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Overnight Oats, Many Ways

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Overnight Oats, Many Ways


I love overnight oats – they’re an easy, healthy, dairy-free, grab-able breakfast, but I have a tendency to get into an oat rut, reaching for the same ‘ol toppings every time. If you feel the same way, here are 4 ideas that will hopefully add some inspiration to your breakfast routine!

What are overnight oats?

Overnight oats are the perfect breakfast if you love eating oatmeal in the morning but don’t have time to cook before you head out the door. My base recipe consists of whole rolled oats that soak in almond milk overnight with a dash of maple syrup. In the morning, the oats are soft and easy to digest, and the mixture has a thick, porridge-like consistency that’s satisfying to eat. I like to change up my oats by using coconut milk instead of almond milk or adding cinnamon, turmeric, or vanilla to the oat mixture before it soaks overnight. And of course, choosing different toppings is a fun and easy way to vary your overnight oats.

How do I make overnight oats?

If you’re new to overnight oats, making them is easy! Here’s how:

  • On the night before you plan to enjoy your oats, stir together 1/2 cup whole rolled oats, 1/2 cup plant-based milk, 1/2 teaspoon maple syrup, and a dash of salt.
  • Refrigerate the mixture overnight in an airtight container.
  • In the morning your oats will be ready to eat! Transfer them to a bowl before topping and devouring them, or top and take them on the go.

These are the toppings I started with to create these 4 overnight oats combinations – how pretty are all of these healthy ingredients!


Ingredients for Overnight Oats, Many Ways


Tips for overnight oat success

  • If you’re taking your breakfast on the go, a Mason jar is a great choice of container for your overnight oat base. The lid seals tightly, and the jar isn’t too big or bulky. Plus, the jar’s narrow shape keeps most of the toppings separate from the oats until you’re ready to eat.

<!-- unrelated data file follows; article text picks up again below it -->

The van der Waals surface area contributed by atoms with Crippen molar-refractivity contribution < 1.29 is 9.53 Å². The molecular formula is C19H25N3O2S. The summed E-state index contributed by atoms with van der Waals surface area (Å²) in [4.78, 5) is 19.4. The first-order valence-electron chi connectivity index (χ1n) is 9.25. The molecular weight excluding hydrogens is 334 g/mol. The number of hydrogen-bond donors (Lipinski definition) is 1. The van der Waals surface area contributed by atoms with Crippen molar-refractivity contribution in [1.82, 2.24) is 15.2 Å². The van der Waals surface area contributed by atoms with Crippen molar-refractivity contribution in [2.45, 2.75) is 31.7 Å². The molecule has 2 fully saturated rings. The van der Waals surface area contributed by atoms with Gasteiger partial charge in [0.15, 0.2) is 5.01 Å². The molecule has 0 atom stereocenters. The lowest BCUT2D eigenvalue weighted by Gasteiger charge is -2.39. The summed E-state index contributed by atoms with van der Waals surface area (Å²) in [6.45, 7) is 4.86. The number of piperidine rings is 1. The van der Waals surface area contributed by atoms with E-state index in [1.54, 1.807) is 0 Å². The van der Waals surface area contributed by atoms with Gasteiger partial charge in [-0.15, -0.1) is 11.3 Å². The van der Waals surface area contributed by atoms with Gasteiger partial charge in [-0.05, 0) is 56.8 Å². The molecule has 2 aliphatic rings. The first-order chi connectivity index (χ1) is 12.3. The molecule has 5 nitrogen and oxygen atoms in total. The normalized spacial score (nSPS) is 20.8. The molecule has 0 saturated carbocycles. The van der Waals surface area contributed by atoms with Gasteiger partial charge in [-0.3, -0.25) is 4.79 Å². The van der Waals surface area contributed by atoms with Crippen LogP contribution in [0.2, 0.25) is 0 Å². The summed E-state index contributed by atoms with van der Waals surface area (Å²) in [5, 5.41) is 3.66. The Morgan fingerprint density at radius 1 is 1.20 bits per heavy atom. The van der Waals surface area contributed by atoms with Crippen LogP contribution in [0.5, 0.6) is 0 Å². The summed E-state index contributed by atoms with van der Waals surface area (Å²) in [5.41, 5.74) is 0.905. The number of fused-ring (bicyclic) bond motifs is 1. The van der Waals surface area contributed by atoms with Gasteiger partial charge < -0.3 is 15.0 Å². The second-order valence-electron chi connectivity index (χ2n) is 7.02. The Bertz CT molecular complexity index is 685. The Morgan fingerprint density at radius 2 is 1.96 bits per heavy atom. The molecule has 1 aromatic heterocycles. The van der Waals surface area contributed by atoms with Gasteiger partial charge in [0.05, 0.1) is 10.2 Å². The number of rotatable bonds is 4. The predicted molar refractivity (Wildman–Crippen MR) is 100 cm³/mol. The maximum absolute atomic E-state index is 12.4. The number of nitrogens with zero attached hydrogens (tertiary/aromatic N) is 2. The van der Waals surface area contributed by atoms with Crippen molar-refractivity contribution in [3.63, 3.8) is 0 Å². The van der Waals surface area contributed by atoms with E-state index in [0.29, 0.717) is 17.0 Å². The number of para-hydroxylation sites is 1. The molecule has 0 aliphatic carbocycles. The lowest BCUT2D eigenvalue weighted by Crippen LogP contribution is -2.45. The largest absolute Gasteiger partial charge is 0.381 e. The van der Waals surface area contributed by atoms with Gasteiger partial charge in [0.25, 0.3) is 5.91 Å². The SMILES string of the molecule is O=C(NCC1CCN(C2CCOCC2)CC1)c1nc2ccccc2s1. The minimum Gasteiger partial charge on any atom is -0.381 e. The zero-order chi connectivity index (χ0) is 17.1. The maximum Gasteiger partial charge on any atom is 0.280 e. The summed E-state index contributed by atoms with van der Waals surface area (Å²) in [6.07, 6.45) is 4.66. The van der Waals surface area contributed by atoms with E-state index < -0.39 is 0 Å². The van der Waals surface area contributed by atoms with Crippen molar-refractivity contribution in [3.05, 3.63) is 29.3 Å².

• I like to refrigerate my oat base without toppings and then top it in the morning. That way, dried fruit stays chewy, and nuts and seeds are crunchy, not gummy.
  • If you like doing weekly meal prep, make a big batch of overnight oats over the weekend. Store individual servings in Mason jars and top them differently each day!
  • Have fun! I hope you love these 4 recipes, but experiment with different in-season fresh fruit, dried fruit, nut butters, spices, etc.
And now, to the recipes…


Overnight Oats - Cherry Berry with Chia and Yogurt


Cherry Berry with Chia & Yogurt Oats

A classic antioxidant-filled combo. Since it’s wintertime, I used frozen fruit (tart cherries and blueberries) in my bowls. Top them with Greek yogurt, chia seeds, and a drizzle of maple syrup.


Overnight Oats - Coconut Turmeric with currants, mango, and hemp seeds


Coconut Turmeric Oats

An unexpected breakfast bowl filled with anti-inflammatory spices. I stirred turmeric, cinnamon, and coconut milk into the base of the oat bowl and topped it with mango, dried currants, hemp seeds, and coconut flakes.


Overnight Oats - Sweet Sesame Tahini with apricots, pistachios, and pomegranates


Sweet Sesame Tahini Oats

I love tahini so much that now I’m eating it for breakfast! This bowl looks so pretty, and it couldn’t be more simple to put together. Just drizzle tahini on top of the oats and top with pistachios, dried apricots, pomegranates, sesame seeds, and a drizzle of honey (or maple syrup, if you’re vegan).


Overnight Oats - Chocolate Chip Cookie with almond butter


Chocolate Chip Cookie Oats

If you’re trying to get your kids (or husband) to eat oats, this one is for you :). Who can resist that big swirl of almond butter with chocolate chips? I flavor this base recipe with a dash of vanilla extract for extra cookie flavor.

Want more make-ahead breakfast ideas? Try these cookies, these muffins, or these little frittatas.

Overnight Oats, Many Ways

 

Author:

Recipe type: Breakfast

  • ½ cup whole rolled oats
  • ½ cup almond milk or light coconut milk
  • ½ teaspoon maple syrup
  • pinch of sea salt
  • make base recipe using light coconut milk, ⅛ to ¼ teaspoon ground turmeric, and ¼ teaspoon cinnamon
  • toppings: hemp seeds, diced mango, currants, coconut flakes, honey drizzle
  • make base recipe with coconut or almond milk
  • toppings: scoop of yogurt or coconut yogurt, berries, chia seeds, maple drizzle
  • make base recipe with coconut or almond milk
  • toppings: tahini, pistachios, pomegranates, dried apricots, honey drizzle, sesame seeds